The Industrial Internet of Things Promises Safety Wins but Security Risks

You know those signs you always see on construction sites, the ones that say “this workplace has gone 100 days without injury?” Those signs are about to get a major overhaul.

The Industrial Internet of Things (IIoT) is coming, hot on the heels of its domestic cousin, and it’s bringing major changes to the workplace. The fourth industrial revolution will forever change the way we work. Not only will network-aware devices allow us to be more productive, they will also usher in a new era of safety and security practices made possible by interconnected devices.

The Rewards

If you’re familiar with wearable technologies like Google Glass, you might have already guessed that IIoT will use similar gadgetry to help supervisors better understand the condition of their workforce. The technology to measure vital signs, like heart rate and skin temperature, already exists. In a network-aware workplace, these data points will be monitored in real time. It’s been speculated that we will even be able to measure human fatigue as soon as 2016.

It won’t just be humans evaluating this data, either. If you’re a field worker performing a survey in scorching heat, for example, your network-aware orange safety vest might be programmed to alert the home office if your temperature exceeds a set threshold. Similarly, equipment on manufacturing lines will be just as informed of safety standards and practices as you are, and might automatically shut off in the event that you fail to follow procedure.

The Risks

Technology is a double-edged sword, though, and each wearable device and network-aware machine that’s added to the workplace represents a possible point of entry for cyber-attacks.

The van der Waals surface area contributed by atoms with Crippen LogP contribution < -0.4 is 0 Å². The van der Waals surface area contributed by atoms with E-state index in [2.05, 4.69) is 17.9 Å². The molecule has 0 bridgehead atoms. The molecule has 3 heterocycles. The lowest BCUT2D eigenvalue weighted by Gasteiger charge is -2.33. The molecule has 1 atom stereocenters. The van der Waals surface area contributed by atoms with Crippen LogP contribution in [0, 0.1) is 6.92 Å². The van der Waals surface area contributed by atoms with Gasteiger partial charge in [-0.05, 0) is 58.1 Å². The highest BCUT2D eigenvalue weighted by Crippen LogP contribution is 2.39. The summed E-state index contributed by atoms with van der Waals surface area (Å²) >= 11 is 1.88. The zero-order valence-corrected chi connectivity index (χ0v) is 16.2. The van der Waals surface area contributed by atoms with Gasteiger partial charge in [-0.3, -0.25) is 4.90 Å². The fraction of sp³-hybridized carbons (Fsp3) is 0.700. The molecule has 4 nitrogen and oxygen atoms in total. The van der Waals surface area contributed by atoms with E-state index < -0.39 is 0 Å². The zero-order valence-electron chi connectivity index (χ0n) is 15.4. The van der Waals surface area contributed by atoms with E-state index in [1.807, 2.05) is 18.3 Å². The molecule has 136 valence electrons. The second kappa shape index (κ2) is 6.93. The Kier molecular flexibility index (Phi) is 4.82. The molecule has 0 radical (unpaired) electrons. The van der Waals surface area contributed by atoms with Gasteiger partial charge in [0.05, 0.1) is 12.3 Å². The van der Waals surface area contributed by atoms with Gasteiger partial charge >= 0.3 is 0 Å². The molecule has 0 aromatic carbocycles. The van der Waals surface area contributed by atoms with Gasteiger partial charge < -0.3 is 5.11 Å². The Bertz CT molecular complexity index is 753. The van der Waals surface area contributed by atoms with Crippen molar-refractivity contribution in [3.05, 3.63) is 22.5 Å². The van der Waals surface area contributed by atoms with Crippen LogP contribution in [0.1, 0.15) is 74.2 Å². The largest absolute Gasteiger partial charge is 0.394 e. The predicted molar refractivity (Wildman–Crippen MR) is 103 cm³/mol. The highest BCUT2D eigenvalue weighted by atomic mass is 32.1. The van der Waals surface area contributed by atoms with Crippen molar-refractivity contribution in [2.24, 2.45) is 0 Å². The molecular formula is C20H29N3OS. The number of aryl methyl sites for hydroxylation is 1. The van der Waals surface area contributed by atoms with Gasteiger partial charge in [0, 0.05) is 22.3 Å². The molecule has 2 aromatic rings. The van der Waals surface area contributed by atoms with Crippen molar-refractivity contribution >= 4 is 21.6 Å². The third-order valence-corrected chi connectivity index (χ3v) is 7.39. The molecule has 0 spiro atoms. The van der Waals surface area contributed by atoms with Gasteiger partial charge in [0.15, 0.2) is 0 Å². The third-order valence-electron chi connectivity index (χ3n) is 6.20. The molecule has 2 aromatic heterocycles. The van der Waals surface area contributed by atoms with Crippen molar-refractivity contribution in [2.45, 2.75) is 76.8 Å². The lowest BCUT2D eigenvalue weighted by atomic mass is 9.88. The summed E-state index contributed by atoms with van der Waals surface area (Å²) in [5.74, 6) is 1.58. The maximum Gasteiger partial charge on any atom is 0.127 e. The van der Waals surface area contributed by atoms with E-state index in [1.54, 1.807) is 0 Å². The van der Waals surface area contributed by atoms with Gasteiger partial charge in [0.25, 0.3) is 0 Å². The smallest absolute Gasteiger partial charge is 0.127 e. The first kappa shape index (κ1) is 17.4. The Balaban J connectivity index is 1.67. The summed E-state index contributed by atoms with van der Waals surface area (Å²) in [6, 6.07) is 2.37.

You might think it’s science fiction, but anonymous U.S. government officials have already shared information about weaponized malware called Stuxnet. The computer worm was allegedly used to invoke a series of incidents that destroyed multiple Iranian centrifuges, dealing a crippling blow to the nation’s nuclear program. Such a weapon could wreak havoc if let loose on IIoT devices, and it’s entirely possible the casualties could be human this time.

In 2015, half of all small businesses were the target of a cyberattack, and it seems that a different major corporation – Target, LinkedIn, Sony etc. – announces a data breach nearly every day now. Personal data is highly valuable on the dark web, which means IIoT devices will almost certainly be the target of cyberattacks. A robust network security solution will be critical for businesses that rely on large numbers of IIoT devices.

The Reality

Although the situation seems dire, there is hope that the war on cybercrime is reaching a turning point. In the past, victims were relegated to playing a defensive role, the best outcome you could hope for was to escape an attack unscathed. Now, however, the FBI and other international agencies are honing their skills and holding attackers accountable more frequently.

Much like the first three industrial revolutions, we won’t fully comprehend what the fourth means until it’s already upon us. You can bet that once new technologies arrive and are exploited, the pace of development will only increase. In the same way that conventional wars have inspired some of the world’s most profound advances in medicine, the war for the web is sure to deliver advances we can’t yet comprehend.

So remember, before you lace up your network-aware steel toes and head to work, make sure you’ve updated them to the latest firmware version. You don’t want to be responsible for setting the sign back to “0 days.”

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Megan Ray Nichols

Megan Nichols is a huge fan of all things nerdy, geeky and unusual. She is a writer with a love affair with the sciences, and has channeled that passion into writing, which you can read more about at her blog Schooled by Science.